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ARTICLES >> Environment Weather Watch

Weather Watch- June

Posted by Bestprac on Jun 06 2013

by Susan Carn (Hawker/Blinman Bestprac Group)
To paraphrase a fashion term, patchy is the new black! May had some good rain events across SA, but you had to be under them! For example, at home we got 14mm in the gauge, while 10kms away on our leased block we got 20mm. This block had scored more in a previous rainfall as well, so consequently Ben is sowing some crop there, rather than on our home paddocks.

On our grazing land it’s been a similar story, with some blocks having a germination and others not. An interesting webpage to have a look at is the AussieGRASS section of Queenslands’s Longpaddock. There you’ll find rainfall and pasture growth maps for all states.

Recently the Bureau of Meteorology released their latest seasonal outlook for June to August, this time using POAMA (Predictive Ocean Atmosphere Model for Australia) instead of the statistical model. This will be more accurate than ever before as it uses ocean, atmospheric, ice and land data observations to create the outlooks. POAMA is a shift away from traditional weather forecasting models, which rely heavily on historical statistics, and is the product of years of research by BOM and CSIRO Marine Research Click here to access.

A wetter than normal season is more likely for large parts of northern and eastern mainland Australia, however the BOM also provide an accuracy map to be used in conjunction with their outlooks. Outlook confidence is related to how consistently the oceans and broadscale climate affect Australian rainfall. During June to August, model accuracy shows the outlook to be moderately consistent over NSW and Tasmania, but weakly to very weakly consistent in Victoria and SA.  Therefore, it should be used with caution.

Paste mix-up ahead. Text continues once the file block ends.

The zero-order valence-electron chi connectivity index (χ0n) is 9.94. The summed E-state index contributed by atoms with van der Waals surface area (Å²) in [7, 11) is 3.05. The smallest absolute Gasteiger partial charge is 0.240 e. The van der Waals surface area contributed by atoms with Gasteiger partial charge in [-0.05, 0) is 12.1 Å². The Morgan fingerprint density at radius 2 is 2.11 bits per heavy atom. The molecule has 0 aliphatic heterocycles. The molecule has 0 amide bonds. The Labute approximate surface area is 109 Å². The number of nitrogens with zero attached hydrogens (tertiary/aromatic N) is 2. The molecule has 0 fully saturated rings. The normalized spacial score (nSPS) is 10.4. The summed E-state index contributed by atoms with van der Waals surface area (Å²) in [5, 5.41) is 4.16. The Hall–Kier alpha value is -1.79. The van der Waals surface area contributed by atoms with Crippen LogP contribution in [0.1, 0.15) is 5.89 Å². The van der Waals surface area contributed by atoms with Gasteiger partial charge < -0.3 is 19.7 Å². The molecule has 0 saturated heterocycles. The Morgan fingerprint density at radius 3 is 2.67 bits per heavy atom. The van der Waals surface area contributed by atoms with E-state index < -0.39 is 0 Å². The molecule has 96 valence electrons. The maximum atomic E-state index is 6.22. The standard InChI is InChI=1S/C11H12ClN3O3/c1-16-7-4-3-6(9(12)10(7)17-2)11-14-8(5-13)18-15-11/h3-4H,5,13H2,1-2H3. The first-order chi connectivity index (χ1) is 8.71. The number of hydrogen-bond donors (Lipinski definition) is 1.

Chance of exceeding median rainfallRainfall map

More products from POAMA are expected to become available for public use later in the year. These may include forecasts for the next fortnight and three weeks ahead, which will be very useful indeed.

Two of Australia’s climate drivers can be fairly accurately forecasted 8 months ahead. These are the ENSO (El Nino Southern Oscillation), in the Pacific Ocean, and the IOD (Indian Ocean Dipole), in the Indian Ocean. The Southern Oscillation index is expected to stay neutral, which means no strong swings, either way, towards an El Nino or a La Nina. The IOD is neutral, at the moment, but expected to go weakly negative this month, then back to neutral by mid October. A negative IOD during winter-spring increases the chances of above-normal rainfall over southern Australia.

I’ll be keeping an eye on another climate driver this month too. The MJO (Madden-Julian Oscillation) is expected to be in a favourable position to enhance rainfall about the third week of June.

I’ve been part of the Climate Champion Program for the last three years, and I’m pleased to say that funding has been extended for another three. You can learn more about the CCP via a YouTube video, plus there are links to videos of other Climate Champion Program participants.                                                   

 

 

Last changed: Jun 07 2013

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